The news: Americans are putting out their cigarettes for good.
A new survey from the Centers for Disease Control and Prevention shows that in 2013 just 17.8% of the country's adults, or 42.1 million people, smoked cigarettes. This marks a major decrease from previous years — in 2005, 20.9% of adults smoked cigarettes — and it's the smallest percentage of adult smokers since the CDC started recording the number in 1965.
This steady decline is a move in the right direction as the Department of Health and Human Services tries to meet its 2020 goal of reducing cigarette smoking to 12% of the population.
Furthermore, the adults who are still smoking reported they are smoking fewer cigarettes. People who smoked daily lit up an average of 16.7 cigarettes a day in 2007, but now only smoke an average of 14.2 (which is still bad — just not as bad).
Though it's not entirely clear if there's one or several motivating factors behind this drop, the New York Times cites smoke-free locales and the federal smoking tax increase in 2009 as likely reasons. Smokeless restaurants, bars and offices make it easier for smokers to quit.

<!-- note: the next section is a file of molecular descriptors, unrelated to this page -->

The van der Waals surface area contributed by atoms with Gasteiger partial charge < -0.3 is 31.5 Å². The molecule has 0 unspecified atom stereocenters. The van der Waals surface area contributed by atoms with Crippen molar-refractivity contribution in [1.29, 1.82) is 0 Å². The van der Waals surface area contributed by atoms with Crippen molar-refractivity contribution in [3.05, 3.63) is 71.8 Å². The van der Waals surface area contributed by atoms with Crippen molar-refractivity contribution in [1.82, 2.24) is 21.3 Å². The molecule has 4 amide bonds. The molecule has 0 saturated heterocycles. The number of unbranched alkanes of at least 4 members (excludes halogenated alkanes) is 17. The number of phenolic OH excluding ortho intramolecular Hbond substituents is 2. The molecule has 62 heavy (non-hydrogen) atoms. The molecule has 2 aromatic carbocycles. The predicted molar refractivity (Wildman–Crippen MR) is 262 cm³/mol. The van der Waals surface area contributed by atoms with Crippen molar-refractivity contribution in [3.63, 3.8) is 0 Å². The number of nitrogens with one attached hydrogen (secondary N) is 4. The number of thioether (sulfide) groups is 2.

Taxes and rising cigarette prices offer a financial incentive to quit the habit, and the increased rules and regulations for cigarette advertising has made it more difficult for Big Tobacco hook new customers.
A couple of caveats: The percentages don't include cigar smoking or vaping — the latter of which has become so culturally relevant it was the Oxford Dictionary's word of the year in 2014. Still, vaping remains a small market compared with traditional smokes.
Furthermore, the percentage of smokers among multiracial adults (meaning they reported more than one race on the survey) actually increased from 2012, rising to 26.8% in 2013 from 26.1% in 2012. The percentage of adults smoking cigarettes who live below the poverty line increased from 2012 as well. Just over 28% of low-income adults smoked in 2012, but in 2013 that number rose to 29.2%. It's unclear as to why this happened. Contributing factors are likely their limited access to nutritious food and a lack of time in their hellish work schedules. These increases shouldn't be ignored, despite the overall downward trend.
The takeaway: The decline of smoking proves the nation can slay its health dragons with enough effort. If smoking, a ubiquitous fixture of American life at one point, can be felled, perhaps we can take on sugar and fast food, too.